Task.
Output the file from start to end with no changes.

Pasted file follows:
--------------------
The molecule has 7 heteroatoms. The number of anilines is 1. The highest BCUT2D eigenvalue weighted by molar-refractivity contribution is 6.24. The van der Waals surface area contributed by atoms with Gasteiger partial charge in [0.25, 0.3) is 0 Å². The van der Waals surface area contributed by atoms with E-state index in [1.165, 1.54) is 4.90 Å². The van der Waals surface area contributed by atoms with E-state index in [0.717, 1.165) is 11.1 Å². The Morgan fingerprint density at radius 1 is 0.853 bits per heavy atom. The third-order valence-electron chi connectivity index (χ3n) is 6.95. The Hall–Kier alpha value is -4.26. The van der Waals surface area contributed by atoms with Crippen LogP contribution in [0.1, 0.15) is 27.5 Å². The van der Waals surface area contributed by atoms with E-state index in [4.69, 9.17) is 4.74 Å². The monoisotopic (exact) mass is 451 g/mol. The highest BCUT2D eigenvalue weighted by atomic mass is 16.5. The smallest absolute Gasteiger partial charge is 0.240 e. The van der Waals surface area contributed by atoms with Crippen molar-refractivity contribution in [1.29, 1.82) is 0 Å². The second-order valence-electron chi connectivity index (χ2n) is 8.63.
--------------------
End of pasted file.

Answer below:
The molecule has 7 heteroatoms. The number of anilines is 1. The highest BCUT2D eigenvalue weighted by molar-refractivity contribution is 6.24. The van der Waals surface area contributed by atoms with Gasteiger partial charge in [0.25, 0.3) is 0 Å². The van der Waals surface area contributed by atoms with E-state index in [1.165, 1.54) is 4.90 Å². The van der Waals surface area contributed by atoms with E-state index in [0.717, 1.165) is 11.1 Å². The Morgan fingerprint density at radius 1 is 0.853 bits per heavy atom. The third-order valence-electron chi connectivity index (χ3n) is 6.95. The Hall–Kier alpha value is -4.26. The van der Waals surface area contributed by atoms with Crippen LogP contribution in [0.1, 0.15) is 27.5 Å². The van der Waals surface area contributed by atoms with E-state index in [4.69, 9.17) is 4.74 Å². The monoisotopic (exact) mass is 451 g/mol. The highest BCUT2D eigenvalue weighted by atomic mass is 16.5. The smallest absolute Gasteiger partial charge is 0.240 e. The van der Waals surface area contributed by atoms with Crippen molar-refractivity contribution in [1.29, 1.82) is 0 Å². The second-order valence-electron chi connectivity index (χ2n) is 8.63.